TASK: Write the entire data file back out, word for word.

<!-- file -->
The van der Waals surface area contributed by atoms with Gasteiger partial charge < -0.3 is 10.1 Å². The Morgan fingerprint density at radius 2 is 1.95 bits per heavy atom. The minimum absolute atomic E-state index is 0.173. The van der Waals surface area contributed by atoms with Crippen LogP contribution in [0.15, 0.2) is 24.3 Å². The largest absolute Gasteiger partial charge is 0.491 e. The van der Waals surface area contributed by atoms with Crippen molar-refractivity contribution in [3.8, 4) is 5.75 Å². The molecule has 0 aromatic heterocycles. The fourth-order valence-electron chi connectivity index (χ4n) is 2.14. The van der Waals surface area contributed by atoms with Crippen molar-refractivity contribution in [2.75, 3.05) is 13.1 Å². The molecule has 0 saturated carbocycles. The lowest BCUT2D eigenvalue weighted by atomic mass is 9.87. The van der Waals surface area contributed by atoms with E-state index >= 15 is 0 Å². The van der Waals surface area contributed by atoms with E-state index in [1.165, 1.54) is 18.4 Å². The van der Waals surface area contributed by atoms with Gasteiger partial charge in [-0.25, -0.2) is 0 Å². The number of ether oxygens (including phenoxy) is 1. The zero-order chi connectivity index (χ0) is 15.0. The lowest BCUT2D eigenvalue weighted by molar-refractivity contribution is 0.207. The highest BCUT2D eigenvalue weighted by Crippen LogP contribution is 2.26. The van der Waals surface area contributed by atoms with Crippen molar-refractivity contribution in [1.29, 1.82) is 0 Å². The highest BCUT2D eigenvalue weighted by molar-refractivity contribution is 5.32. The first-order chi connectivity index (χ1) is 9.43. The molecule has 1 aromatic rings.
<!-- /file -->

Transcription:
The van der Waals surface area contributed by atoms with Gasteiger partial charge < -0.3 is 10.1 Å². The Morgan fingerprint density at radius 2 is 1.95 bits per heavy atom. The minimum absolute atomic E-state index is 0.173. The van der Waals surface area contributed by atoms with Crippen LogP contribution in [0.15, 0.2) is 24.3 Å². The largest absolute Gasteiger partial charge is 0.491 e. The van der Waals surface area contributed by atoms with Crippen molar-refractivity contribution in [3.8, 4) is 5.75 Å². The molecule has 0 aromatic heterocycles. The fourth-order valence-electron chi connectivity index (χ4n) is 2.14. The van der Waals surface area contributed by atoms with Crippen molar-refractivity contribution in [2.75, 3.05) is 13.1 Å². The molecule has 0 saturated carbocycles. The lowest BCUT2D eigenvalue weighted by atomic mass is 9.87. The van der Waals surface area contributed by atoms with E-state index >= 15 is 0 Å². The van der Waals surface area contributed by atoms with E-state index in [1.165, 1.54) is 18.4 Å². The van der Waals surface area contributed by atoms with Gasteiger partial charge in [-0.25, -0.2) is 0 Å². The number of ether oxygens (including phenoxy) is 1. The zero-order chi connectivity index (χ0) is 15.0. The lowest BCUT2D eigenvalue weighted by molar-refractivity contribution is 0.207. The highest BCUT2D eigenvalue weighted by Crippen LogP contribution is 2.26. The van der Waals surface area contributed by atoms with Crippen molar-refractivity contribution in [1.29, 1.82) is 0 Å². The highest BCUT2D eigenvalue weighted by molar-refractivity contribution is 5.32. The first-order chi connectivity index (χ1) is 9.43. The molecule has 1 aromatic rings.